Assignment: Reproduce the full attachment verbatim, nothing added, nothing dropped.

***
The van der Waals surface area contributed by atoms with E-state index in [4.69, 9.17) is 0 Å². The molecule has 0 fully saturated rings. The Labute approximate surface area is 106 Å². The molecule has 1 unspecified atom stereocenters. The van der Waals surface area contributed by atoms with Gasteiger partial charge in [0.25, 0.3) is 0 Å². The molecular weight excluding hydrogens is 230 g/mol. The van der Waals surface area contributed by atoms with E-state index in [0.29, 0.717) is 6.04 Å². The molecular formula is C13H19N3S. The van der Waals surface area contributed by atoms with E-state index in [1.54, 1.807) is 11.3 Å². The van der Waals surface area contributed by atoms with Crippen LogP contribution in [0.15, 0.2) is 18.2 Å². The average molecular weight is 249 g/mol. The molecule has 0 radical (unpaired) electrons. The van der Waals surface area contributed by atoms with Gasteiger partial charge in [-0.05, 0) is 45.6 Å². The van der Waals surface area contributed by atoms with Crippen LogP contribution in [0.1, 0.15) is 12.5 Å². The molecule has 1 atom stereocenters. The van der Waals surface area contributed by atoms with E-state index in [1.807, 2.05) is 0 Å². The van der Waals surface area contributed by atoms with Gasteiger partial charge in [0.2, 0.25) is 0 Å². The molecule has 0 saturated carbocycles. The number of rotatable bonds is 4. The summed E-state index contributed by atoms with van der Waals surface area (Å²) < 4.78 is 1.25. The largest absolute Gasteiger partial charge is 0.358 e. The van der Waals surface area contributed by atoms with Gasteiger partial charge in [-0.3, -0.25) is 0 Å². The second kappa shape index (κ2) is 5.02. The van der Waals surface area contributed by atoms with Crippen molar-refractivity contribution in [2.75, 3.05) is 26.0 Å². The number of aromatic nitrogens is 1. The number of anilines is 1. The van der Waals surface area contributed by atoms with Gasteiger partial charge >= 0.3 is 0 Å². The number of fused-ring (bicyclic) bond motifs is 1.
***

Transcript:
The van der Waals surface area contributed by atoms with E-state index in [4.69, 9.17) is 0 Å². The molecule has 0 fully saturated rings. The Labute approximate surface area is 106 Å². The molecule has 1 unspecified atom stereocenters. The van der Waals surface area contributed by atoms with Gasteiger partial charge in [0.25, 0.3) is 0 Å². The molecular weight excluding hydrogens is 230 g/mol. The van der Waals surface area contributed by atoms with E-state index in [0.29, 0.717) is 6.04 Å². The molecular formula is C13H19N3S. The van der Waals surface area contributed by atoms with E-state index in [1.54, 1.807) is 11.3 Å². The van der Waals surface area contributed by atoms with Crippen LogP contribution in [0.15, 0.2) is 18.2 Å². The average molecular weight is 249 g/mol. The molecule has 0 radical (unpaired) electrons. The van der Waals surface area contributed by atoms with Gasteiger partial charge in [-0.05, 0) is 45.6 Å². The van der Waals surface area contributed by atoms with Crippen LogP contribution in [0.1, 0.15) is 12.5 Å². The molecule has 1 atom stereocenters. The van der Waals surface area contributed by atoms with E-state index in [1.807, 2.05) is 0 Å². The van der Waals surface area contributed by atoms with Gasteiger partial charge in [0.2, 0.25) is 0 Å². The molecule has 0 saturated carbocycles. The number of rotatable bonds is 4. The summed E-state index contributed by atoms with van der Waals surface area (Å²) < 4.78 is 1.25. The largest absolute Gasteiger partial charge is 0.358 e. The van der Waals surface area contributed by atoms with Gasteiger partial charge in [-0.3, -0.25) is 0 Å². The second kappa shape index (κ2) is 5.02. The van der Waals surface area contributed by atoms with Crippen molar-refractivity contribution in [2.75, 3.05) is 26.0 Å². The number of aromatic nitrogens is 1. The number of anilines is 1. The van der Waals surface area contributed by atoms with Gasteiger partial charge >= 0.3 is 0 Å². The number of fused-ring (bicyclic) bond motifs is 1.